Wisconsin lawmakers decline to expand free college program

by Jeremy

Dive Brief:

  • Wisconsin lawmakers declined to fund an expansion to a free college program that would have allowed low- and middle-income students to attend any University of Wisconsin System campus tuition-free.
  • The legislature’s Republican-led Joint Committee on Finance stripped from the state budget $39 million over two years that Gov. Tony Evers, a Democrat, requested the initiative.
  • The now-defunct proposal would have replicated Bucky’s Tuition Promise — a program at the state’s flagship institution, the University of Wisconsin-Madison — at all UW campuses.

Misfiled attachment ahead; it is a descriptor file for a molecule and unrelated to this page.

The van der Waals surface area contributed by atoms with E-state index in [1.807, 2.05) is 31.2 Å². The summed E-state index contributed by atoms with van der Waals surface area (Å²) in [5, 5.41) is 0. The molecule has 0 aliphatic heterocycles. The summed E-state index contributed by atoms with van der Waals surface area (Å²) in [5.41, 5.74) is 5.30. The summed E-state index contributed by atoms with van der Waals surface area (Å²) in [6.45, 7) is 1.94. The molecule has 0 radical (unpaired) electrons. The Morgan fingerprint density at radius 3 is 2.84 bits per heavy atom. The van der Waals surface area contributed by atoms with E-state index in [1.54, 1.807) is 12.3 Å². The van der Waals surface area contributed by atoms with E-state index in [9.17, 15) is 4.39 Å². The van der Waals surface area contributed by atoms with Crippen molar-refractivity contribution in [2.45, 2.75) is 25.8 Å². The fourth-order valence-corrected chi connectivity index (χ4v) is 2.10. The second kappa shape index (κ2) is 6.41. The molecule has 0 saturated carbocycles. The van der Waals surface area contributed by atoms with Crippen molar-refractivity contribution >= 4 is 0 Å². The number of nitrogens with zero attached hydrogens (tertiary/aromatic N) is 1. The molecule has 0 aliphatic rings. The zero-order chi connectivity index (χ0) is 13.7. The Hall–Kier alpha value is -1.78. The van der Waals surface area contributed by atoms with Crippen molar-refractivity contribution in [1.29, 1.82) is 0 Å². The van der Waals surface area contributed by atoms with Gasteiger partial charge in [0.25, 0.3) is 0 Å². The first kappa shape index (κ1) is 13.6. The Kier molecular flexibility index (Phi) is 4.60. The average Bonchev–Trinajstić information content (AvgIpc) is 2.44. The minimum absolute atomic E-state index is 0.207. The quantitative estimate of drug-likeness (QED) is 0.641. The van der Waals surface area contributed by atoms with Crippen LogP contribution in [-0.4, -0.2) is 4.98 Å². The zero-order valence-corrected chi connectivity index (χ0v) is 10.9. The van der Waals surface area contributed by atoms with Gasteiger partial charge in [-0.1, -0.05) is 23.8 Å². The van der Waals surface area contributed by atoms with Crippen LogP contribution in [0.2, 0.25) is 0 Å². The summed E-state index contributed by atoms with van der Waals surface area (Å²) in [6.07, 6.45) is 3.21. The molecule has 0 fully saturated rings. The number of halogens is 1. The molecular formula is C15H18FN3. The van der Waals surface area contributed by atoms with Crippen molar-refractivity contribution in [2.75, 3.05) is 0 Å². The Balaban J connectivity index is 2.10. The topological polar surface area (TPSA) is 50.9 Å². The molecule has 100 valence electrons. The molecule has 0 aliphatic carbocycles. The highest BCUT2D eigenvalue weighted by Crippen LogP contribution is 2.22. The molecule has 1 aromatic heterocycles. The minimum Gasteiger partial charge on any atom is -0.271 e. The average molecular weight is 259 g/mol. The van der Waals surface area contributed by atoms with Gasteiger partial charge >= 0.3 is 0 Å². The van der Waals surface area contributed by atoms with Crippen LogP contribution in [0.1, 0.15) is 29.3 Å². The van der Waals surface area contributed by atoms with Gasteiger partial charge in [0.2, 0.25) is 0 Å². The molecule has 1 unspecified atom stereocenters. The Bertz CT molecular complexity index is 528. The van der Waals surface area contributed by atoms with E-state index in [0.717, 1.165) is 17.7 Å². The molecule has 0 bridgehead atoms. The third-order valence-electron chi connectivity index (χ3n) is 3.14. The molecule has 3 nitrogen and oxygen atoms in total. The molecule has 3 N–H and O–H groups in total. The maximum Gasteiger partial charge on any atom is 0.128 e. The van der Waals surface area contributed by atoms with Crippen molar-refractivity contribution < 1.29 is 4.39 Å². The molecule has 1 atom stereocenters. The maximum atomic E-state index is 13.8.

Dive Insight:

UW-Madison’s promise program allows students from households with an adjusted gross income of $60,000 or less a year to attend the institution tuition-free. It started in fall 2018 and covers four years of school for first-year students and two years for transfer students.  As with many free college programs, Bucky’s Promise is the last dollar, meaning it considers other forms of financial aid before paying any remaining tuition. Last-dollar programs can be less expensive for colleges and

states to operate than their first-dollar counterparts, which do not consider other financial assistance.  Interim UW system President Tommy Thompson, a former Republican governor of Wisconsin, asked for money in his budget appeal to the state in August to extend the program to all UW institutions. It was part of a budget request seeking a 3.5% bump in state appropriations for the system, which would amount to $95.7 million more in Wisconsin’s biennial budget.

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